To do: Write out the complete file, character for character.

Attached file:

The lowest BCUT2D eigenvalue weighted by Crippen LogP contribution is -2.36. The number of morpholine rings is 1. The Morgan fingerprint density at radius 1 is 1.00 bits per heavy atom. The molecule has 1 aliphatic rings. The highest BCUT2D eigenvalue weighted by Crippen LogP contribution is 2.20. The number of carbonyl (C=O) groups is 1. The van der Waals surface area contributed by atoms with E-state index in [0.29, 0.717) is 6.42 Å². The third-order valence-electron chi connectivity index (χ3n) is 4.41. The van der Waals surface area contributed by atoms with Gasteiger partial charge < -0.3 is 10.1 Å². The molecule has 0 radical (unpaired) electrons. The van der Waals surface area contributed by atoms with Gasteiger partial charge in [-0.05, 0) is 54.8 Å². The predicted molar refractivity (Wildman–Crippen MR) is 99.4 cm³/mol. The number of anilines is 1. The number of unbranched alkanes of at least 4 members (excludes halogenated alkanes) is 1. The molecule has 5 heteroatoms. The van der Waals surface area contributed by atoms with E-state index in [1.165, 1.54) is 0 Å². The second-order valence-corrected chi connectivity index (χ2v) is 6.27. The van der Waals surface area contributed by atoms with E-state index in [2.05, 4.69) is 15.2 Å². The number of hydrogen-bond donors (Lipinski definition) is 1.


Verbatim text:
The lowest BCUT2D eigenvalue weighted by Crippen LogP contribution is -2.36. The number of morpholine rings is 1. The Morgan fingerprint density at radius 1 is 1.00 bits per heavy atom. The molecule has 1 aliphatic rings. The highest BCUT2D eigenvalue weighted by Crippen LogP contribution is 2.20. The number of carbonyl (C=O) groups is 1. The van der Waals surface area contributed by atoms with E-state index in [0.29, 0.717) is 6.42 Å². The third-order valence-electron chi connectivity index (χ3n) is 4.41. The van der Waals surface area contributed by atoms with Gasteiger partial charge < -0.3 is 10.1 Å². The molecule has 0 radical (unpaired) electrons. The van der Waals surface area contributed by atoms with Gasteiger partial charge in [-0.05, 0) is 54.8 Å². The predicted molar refractivity (Wildman–Crippen MR) is 99.4 cm³/mol. The number of anilines is 1. The number of unbranched alkanes of at least 4 members (excludes halogenated alkanes) is 1. The molecule has 5 heteroatoms. The van der Waals surface area contributed by atoms with E-state index in [1.165, 1.54) is 0 Å². The second-order valence-corrected chi connectivity index (χ2v) is 6.27. The van der Waals surface area contributed by atoms with E-state index in [2.05, 4.69) is 15.2 Å². The number of hydrogen-bond donors (Lipinski definition) is 1.